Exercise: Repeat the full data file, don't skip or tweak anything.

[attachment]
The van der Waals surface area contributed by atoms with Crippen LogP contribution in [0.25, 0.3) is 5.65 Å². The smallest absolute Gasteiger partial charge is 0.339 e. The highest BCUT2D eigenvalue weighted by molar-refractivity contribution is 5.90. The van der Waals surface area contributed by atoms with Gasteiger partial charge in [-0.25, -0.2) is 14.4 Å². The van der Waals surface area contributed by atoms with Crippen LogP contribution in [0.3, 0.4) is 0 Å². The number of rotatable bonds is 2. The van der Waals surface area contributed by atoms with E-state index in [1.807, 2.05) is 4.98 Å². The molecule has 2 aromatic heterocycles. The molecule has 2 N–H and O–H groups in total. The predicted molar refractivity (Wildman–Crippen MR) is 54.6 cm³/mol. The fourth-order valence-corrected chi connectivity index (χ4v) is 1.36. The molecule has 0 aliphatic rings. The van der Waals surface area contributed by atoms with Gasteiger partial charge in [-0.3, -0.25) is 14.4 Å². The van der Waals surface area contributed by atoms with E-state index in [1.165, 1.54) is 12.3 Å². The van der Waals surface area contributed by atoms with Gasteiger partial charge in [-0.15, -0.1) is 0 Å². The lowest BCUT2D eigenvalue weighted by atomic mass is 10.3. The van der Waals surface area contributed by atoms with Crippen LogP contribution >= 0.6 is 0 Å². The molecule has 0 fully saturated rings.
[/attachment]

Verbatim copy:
The van der Waals surface area contributed by atoms with Crippen LogP contribution in [0.25, 0.3) is 5.65 Å². The smallest absolute Gasteiger partial charge is 0.339 e. The highest BCUT2D eigenvalue weighted by molar-refractivity contribution is 5.90. The van der Waals surface area contributed by atoms with Gasteiger partial charge in [-0.25, -0.2) is 14.4 Å². The van der Waals surface area contributed by atoms with Crippen LogP contribution in [0.3, 0.4) is 0 Å². The number of rotatable bonds is 2. The van der Waals surface area contributed by atoms with E-state index in [1.807, 2.05) is 4.98 Å². The molecule has 2 aromatic heterocycles. The molecule has 2 N–H and O–H groups in total. The predicted molar refractivity (Wildman–Crippen MR) is 54.6 cm³/mol. The fourth-order valence-corrected chi connectivity index (χ4v) is 1.36. The molecule has 0 aliphatic rings. The van der Waals surface area contributed by atoms with Gasteiger partial charge in [-0.3, -0.25) is 14.4 Å². The van der Waals surface area contributed by atoms with E-state index in [1.165, 1.54) is 12.3 Å². The van der Waals surface area contributed by atoms with Gasteiger partial charge in [-0.15, -0.1) is 0 Å². The lowest BCUT2D eigenvalue weighted by atomic mass is 10.3. The van der Waals surface area contributed by atoms with Crippen LogP contribution >= 0.6 is 0 Å². The molecule has 0 fully saturated rings.